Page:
Survival in a Condominium?

Hi Ferfal,
I bought your book and then decided not to buy a home as a backup plan that was about 9 miles outside of Tehachapi, California, USA and 1 mile from the nearest neighbor.
I could consider a home in a gated community, in the town of Tehachapi.  The town has a hospital, about 13,000 people and is 40 miles from a town of 350,000 people.
But, I am starting to wonder how much different it would be from where I am now.  I live in Los Angeles now on the second floor of 3-story condominium building.  I thought about how you said order is restored first in the city and that’s where the food and work are.  I would of course, get food, safes, gun, secure door, windows, security cam., etc.  Any thoughts?
Also, do you know how condominiums fared after the collapse?  I am worried about others not being able to pay their dues.
Thanks again,
Hi Tim, from a purely practical point of view, if you’re in a good condo on a somewhat safe neighborhood, and you add an alarm and a good security door, your home will be pretty safe. A condo can be safer and easier to secure than a place in the suburbs or an isolated home in the sticks. If you have security in your building even more so, it will be pretty safe in comparison to anything other than a closed gated community with good security. While you do want to avoid the big mayor cities like LA and New York, generally speaking, living outside a city isn’t that much about a practical choice, but more about quality of life regarding having more room and open green spaces, grass for the kids to play and such.
As you correctly note, resources both during disasters and financial crisis are generally focused on major population areas where it benefits the most people. Granted, not the best place to be during a flu pandemic, war (where your location may be close to a strategic target, or be one itself!) or an earthquake, but in general the benefits are greater than the disadvantages from a purely practical perspective. Then again, most of us just don’t like living in big cities, and life’s just too short for not doing what we like. As said before, I find that living in the suburbs of a medium size town or small city presents the best compromise.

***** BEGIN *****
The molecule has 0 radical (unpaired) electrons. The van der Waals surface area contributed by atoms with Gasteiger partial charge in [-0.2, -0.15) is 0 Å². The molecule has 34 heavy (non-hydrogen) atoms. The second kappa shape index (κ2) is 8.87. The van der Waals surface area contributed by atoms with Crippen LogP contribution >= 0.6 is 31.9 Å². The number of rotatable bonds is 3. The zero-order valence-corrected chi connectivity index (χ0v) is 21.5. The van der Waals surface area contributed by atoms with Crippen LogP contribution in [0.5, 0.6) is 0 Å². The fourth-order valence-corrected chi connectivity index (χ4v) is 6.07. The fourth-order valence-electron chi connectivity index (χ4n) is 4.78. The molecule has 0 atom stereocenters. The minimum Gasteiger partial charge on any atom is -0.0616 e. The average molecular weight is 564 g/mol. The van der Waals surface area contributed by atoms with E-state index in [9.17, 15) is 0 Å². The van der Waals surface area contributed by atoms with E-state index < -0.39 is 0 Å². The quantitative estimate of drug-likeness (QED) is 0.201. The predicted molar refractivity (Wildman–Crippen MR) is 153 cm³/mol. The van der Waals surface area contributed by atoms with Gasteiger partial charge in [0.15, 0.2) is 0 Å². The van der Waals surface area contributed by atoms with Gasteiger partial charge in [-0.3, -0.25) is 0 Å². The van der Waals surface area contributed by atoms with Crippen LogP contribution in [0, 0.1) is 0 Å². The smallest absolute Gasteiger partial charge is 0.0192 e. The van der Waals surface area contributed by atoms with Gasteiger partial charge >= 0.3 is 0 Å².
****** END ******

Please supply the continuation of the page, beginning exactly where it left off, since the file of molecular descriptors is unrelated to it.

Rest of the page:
For some time I found myself living in a condo in Buenos Aires. In spite of the huge crime problems in the city and the fact that I didn’t like living in it, I must admit it was the safest place I had been in while living in Argentina. There was a bank on the ground floor and a cop posted right in front of our door all day long. The windows that I had were secured with sturdy burglar bars, and I had the door replaced with a security armored one that locked on all 4 sides of the steel frame. Walls were brick and mortar construction.
One of the biggest problems in a condo is the lack of space for storage and also the issue of waste disposal if the waste collection service stops or becomes inefficient. As you note, your neighbors can be a problem as well. While some can be an asset, others may be slackers or downright criminals. You just never know who’s moving into the building next. A nicer middle class or higher end type of building does help, but keep in mind that even those can deteriorate along with the rest of society.
 Your planning should also include a bug out location outside the city you already reside in, and its not a bad idea to pre-position some of your supplies there.
Other tan that, don’t beat yourself too much about it!

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